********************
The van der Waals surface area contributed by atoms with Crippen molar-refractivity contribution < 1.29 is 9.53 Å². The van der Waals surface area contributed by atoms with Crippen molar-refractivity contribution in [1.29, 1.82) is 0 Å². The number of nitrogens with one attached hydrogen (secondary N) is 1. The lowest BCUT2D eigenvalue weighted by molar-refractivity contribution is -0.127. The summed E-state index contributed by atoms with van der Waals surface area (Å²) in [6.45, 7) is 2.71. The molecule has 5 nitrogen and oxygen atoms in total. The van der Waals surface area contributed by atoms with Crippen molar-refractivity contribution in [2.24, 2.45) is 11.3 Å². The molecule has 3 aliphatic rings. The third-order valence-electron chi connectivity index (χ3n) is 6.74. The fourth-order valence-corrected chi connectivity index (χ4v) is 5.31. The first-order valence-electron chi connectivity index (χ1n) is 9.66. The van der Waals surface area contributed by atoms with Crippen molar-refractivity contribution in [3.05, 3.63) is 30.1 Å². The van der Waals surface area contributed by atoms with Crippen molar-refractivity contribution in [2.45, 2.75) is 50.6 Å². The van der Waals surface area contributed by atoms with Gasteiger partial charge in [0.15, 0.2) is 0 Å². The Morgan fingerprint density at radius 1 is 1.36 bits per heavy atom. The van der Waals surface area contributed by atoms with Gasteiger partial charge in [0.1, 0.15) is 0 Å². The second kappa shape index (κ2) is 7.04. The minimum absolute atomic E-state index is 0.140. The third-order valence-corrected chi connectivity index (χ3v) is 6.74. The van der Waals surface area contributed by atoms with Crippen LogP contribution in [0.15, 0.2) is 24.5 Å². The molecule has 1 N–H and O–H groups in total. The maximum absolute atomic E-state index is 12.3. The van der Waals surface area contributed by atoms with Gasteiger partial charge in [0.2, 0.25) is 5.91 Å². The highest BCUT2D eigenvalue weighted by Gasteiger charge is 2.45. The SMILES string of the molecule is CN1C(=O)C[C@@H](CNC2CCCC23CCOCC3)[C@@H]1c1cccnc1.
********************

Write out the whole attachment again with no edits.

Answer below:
The van der Waals surface area contributed by atoms with Crippen molar-refractivity contribution < 1.29 is 9.53 Å². The van der Waals surface area contributed by atoms with Crippen molar-refractivity contribution in [1.29, 1.82) is 0 Å². The number of nitrogens with one attached hydrogen (secondary N) is 1. The lowest BCUT2D eigenvalue weighted by molar-refractivity contribution is -0.127. The summed E-state index contributed by atoms with van der Waals surface area (Å²) in [6.45, 7) is 2.71. The molecule has 5 nitrogen and oxygen atoms in total. The van der Waals surface area contributed by atoms with Crippen molar-refractivity contribution in [2.24, 2.45) is 11.3 Å². The molecule has 3 aliphatic rings. The third-order valence-electron chi connectivity index (χ3n) is 6.74. The fourth-order valence-corrected chi connectivity index (χ4v) is 5.31. The first-order valence-electron chi connectivity index (χ1n) is 9.66. The van der Waals surface area contributed by atoms with Crippen molar-refractivity contribution in [3.05, 3.63) is 30.1 Å². The van der Waals surface area contributed by atoms with Crippen molar-refractivity contribution in [2.45, 2.75) is 50.6 Å². The van der Waals surface area contributed by atoms with Gasteiger partial charge in [0.15, 0.2) is 0 Å². The Morgan fingerprint density at radius 1 is 1.36 bits per heavy atom. The van der Waals surface area contributed by atoms with Gasteiger partial charge in [0.1, 0.15) is 0 Å². The second kappa shape index (κ2) is 7.04. The minimum absolute atomic E-state index is 0.140. The third-order valence-corrected chi connectivity index (χ3v) is 6.74. The van der Waals surface area contributed by atoms with Crippen LogP contribution in [0.15, 0.2) is 24.5 Å². The molecule has 1 N–H and O–H groups in total. The maximum absolute atomic E-state index is 12.3. The van der Waals surface area contributed by atoms with Gasteiger partial charge in [0.2, 0.25) is 5.91 Å². The highest BCUT2D eigenvalue weighted by Gasteiger charge is 2.45. The SMILES string of the molecule is CN1C(=O)C[C@@H](CNC2CCCC23CCOCC3)[C@@H]1c1cccnc1.